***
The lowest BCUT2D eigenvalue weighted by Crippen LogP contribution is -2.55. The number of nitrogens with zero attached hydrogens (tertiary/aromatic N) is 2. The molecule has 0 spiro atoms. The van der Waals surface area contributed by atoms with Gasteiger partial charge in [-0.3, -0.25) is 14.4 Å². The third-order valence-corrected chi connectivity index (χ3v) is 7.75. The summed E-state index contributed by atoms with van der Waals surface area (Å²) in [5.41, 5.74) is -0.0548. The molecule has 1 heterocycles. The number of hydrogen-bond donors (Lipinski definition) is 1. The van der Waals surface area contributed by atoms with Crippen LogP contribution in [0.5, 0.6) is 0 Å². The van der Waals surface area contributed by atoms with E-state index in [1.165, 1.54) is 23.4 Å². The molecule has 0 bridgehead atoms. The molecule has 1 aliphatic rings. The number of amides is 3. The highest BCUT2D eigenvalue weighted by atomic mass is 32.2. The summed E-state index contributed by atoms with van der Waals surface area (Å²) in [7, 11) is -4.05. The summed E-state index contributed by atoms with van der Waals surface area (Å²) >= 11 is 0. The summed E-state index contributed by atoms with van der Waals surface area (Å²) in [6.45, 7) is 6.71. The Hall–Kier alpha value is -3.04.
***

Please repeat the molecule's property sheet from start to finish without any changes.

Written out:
The lowest BCUT2D eigenvalue weighted by Crippen LogP contribution is -2.55. The number of nitrogens with zero attached hydrogens (tertiary/aromatic N) is 2. The molecule has 0 spiro atoms. The van der Waals surface area contributed by atoms with Gasteiger partial charge in [-0.3, -0.25) is 14.4 Å². The third-order valence-corrected chi connectivity index (χ3v) is 7.75. The summed E-state index contributed by atoms with van der Waals surface area (Å²) in [5.41, 5.74) is -0.0548. The molecule has 1 heterocycles. The number of hydrogen-bond donors (Lipinski definition) is 1. The van der Waals surface area contributed by atoms with Crippen LogP contribution in [0.5, 0.6) is 0 Å². The van der Waals surface area contributed by atoms with E-state index in [1.165, 1.54) is 23.4 Å². The molecule has 0 bridgehead atoms. The molecule has 1 aliphatic rings. The number of amides is 3. The highest BCUT2D eigenvalue weighted by atomic mass is 32.2. The summed E-state index contributed by atoms with van der Waals surface area (Å²) in [7, 11) is -4.05. The summed E-state index contributed by atoms with van der Waals surface area (Å²) >= 11 is 0. The summed E-state index contributed by atoms with van der Waals surface area (Å²) in [6.45, 7) is 6.71. The Hall–Kier alpha value is -3.04.